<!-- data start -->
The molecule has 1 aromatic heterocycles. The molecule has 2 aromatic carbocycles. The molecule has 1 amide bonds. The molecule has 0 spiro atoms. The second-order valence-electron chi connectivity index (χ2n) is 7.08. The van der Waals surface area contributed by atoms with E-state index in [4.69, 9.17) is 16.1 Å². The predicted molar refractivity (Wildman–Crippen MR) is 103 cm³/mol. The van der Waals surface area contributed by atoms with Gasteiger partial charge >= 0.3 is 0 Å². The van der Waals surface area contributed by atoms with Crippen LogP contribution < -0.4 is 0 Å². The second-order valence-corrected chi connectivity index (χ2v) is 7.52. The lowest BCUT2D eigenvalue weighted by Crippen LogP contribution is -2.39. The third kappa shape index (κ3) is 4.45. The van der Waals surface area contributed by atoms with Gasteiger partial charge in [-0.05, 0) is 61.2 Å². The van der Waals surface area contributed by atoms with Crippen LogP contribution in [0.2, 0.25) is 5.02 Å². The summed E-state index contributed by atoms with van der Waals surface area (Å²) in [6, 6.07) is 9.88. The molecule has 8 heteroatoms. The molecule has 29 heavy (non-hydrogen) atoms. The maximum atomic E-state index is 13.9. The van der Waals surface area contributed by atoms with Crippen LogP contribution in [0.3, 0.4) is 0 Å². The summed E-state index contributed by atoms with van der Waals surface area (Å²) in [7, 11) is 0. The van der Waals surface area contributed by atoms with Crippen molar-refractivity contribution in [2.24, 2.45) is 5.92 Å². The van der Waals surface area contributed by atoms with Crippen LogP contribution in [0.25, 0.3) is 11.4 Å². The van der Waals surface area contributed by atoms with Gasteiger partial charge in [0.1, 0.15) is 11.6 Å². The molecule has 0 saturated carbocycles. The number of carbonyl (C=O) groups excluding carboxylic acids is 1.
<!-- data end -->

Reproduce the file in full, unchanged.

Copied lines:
The molecule has 1 aromatic heterocycles. The molecule has 2 aromatic carbocycles. The molecule has 1 amide bonds. The molecule has 0 spiro atoms. The second-order valence-electron chi connectivity index (χ2n) is 7.08. The van der Waals surface area contributed by atoms with E-state index in [4.69, 9.17) is 16.1 Å². The predicted molar refractivity (Wildman–Crippen MR) is 103 cm³/mol. The van der Waals surface area contributed by atoms with Gasteiger partial charge >= 0.3 is 0 Å². The van der Waals surface area contributed by atoms with Crippen LogP contribution < -0.4 is 0 Å². The second-order valence-corrected chi connectivity index (χ2v) is 7.52. The lowest BCUT2D eigenvalue weighted by Crippen LogP contribution is -2.39. The third kappa shape index (κ3) is 4.45. The van der Waals surface area contributed by atoms with Gasteiger partial charge in [-0.05, 0) is 61.2 Å². The van der Waals surface area contributed by atoms with Crippen LogP contribution in [0.2, 0.25) is 5.02 Å². The summed E-state index contributed by atoms with van der Waals surface area (Å²) in [6, 6.07) is 9.88. The molecule has 8 heteroatoms. The molecule has 29 heavy (non-hydrogen) atoms. The maximum atomic E-state index is 13.9. The van der Waals surface area contributed by atoms with Crippen LogP contribution in [0.3, 0.4) is 0 Å². The summed E-state index contributed by atoms with van der Waals surface area (Å²) in [7, 11) is 0. The van der Waals surface area contributed by atoms with Crippen molar-refractivity contribution in [2.24, 2.45) is 5.92 Å². The van der Waals surface area contributed by atoms with Crippen LogP contribution in [0.25, 0.3) is 11.4 Å². The van der Waals surface area contributed by atoms with Gasteiger partial charge in [0.1, 0.15) is 11.6 Å². The molecule has 0 saturated carbocycles. The number of carbonyl (C=O) groups excluding carboxylic acids is 1.